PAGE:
Local communities are becoming a thing of the past. And there is no doubt that this lack of local community solidarity transfers power from local governments to the state and federal governments. Is it any wonder that local laws and regulations are being engineered by distant political forces and federal manipulation? The classic mantra of tyrants is “Divide and Conquer.” This is perhaps a strange idea to many, but urban sprawl is just the ticket tyrants need to keep this country on its knees.

36 responses

  1. BRT systems are an horrendous waste of resources. These bus lanes displace cars carrying thousands with an occasional bus carrying maybe 80 people. The epitome of liberal agenda stupidity.

  2. Read the Constitution. Article I Section 8 lists what the Federal governemnt is allowed to do. Any Constitutionalist will be against the federal government being involved in anything that falls outside of that list. See the 10th amendment.

    • Right on Jim, and… there is no such thing as federal money. It ALL comes from YOU, every penny is taxed from the consumer>

          • “The powers not delegated to the United States by the Constitution, nor prohibited by it to the States, are reserved to the States respectively, or to the people.” 10th Amendment, US Constitution

            “I find, from looking into the amendments proposed by the State conventions, that several are particularly anxious that it should be declared in the Constitution, that the powers not therein delegated should be reserved to the several States. Perhaps words which may define this more precisely than the whole of the instrument now does, may be considered as superfluous. I admit they may be deemed unnecessary: but there can be no harm in making such a declaration, if gentlemen will allow that the fact is as stated. I am sure I understand it so, and do therefore propose it.” James Madison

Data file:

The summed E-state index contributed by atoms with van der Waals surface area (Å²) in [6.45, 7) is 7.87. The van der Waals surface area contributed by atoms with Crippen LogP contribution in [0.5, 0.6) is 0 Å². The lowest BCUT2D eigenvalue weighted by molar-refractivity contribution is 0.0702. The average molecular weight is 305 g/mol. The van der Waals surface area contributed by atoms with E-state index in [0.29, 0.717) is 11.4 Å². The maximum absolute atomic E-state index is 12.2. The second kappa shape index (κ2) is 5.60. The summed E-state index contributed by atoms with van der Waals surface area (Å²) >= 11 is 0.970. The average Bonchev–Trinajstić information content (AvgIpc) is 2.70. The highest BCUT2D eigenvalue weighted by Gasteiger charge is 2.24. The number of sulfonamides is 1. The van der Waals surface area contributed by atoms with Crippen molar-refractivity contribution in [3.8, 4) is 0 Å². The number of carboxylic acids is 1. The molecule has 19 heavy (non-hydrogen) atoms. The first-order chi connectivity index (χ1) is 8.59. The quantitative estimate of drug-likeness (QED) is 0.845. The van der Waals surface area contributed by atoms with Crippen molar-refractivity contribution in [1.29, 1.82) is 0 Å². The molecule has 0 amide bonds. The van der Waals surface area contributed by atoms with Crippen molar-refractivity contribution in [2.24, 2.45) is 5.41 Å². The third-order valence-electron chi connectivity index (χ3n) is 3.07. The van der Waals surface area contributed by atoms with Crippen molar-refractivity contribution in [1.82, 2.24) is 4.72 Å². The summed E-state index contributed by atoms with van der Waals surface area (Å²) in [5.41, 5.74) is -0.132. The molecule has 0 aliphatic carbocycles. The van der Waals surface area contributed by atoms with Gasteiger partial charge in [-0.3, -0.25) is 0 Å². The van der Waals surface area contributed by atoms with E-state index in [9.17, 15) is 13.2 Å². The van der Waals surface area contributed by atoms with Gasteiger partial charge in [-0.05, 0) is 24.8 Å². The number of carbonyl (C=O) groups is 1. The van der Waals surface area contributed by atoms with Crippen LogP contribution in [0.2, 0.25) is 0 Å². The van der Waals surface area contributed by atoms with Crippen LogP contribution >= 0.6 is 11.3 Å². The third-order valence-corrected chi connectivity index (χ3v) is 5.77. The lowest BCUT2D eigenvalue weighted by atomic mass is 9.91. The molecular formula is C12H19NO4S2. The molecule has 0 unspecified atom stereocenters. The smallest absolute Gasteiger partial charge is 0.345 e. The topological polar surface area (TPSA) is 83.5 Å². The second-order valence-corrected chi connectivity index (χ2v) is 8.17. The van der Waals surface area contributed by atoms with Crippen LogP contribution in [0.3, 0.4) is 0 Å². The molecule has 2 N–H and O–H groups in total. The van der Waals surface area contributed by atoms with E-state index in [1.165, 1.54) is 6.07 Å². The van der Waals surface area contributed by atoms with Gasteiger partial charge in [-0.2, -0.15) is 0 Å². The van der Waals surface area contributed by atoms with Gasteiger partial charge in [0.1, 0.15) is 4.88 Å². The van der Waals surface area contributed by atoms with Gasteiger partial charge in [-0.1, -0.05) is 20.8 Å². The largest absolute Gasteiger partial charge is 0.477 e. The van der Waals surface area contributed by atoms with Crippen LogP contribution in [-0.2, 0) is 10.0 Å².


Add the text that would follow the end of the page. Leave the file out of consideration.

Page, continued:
• “A government big enough to give you everything you want, is big enough to take away everything you have.” Thomas Jefferson

      • The Constitution has significant restrictions on what the federal government can do. What is not listed in Article I Section 8 is left for the states or individuals (10th amendment). It certailny does not prohibit mass transit, it prohibits federal involvement in mass transit.

      • “To compel a man to subsidize with his taxes the propagation of ideas which he disbelieves and abhors is sinful and tyrannical.” Thomas Jefferson

      • amd 10: The powers not delegate3d to the United States by teh Constitution, nor prohibited by it to hte states, are reserved to the states respectively, or to the people.

    • Do you pay for all of the pavement that you drive on? Do you pay for all traffic signs, safe food to eat, building standards, inspection of elevators, the police force, the fire dept. & street lights? Do you pay for all of the electricity in every store that you visit?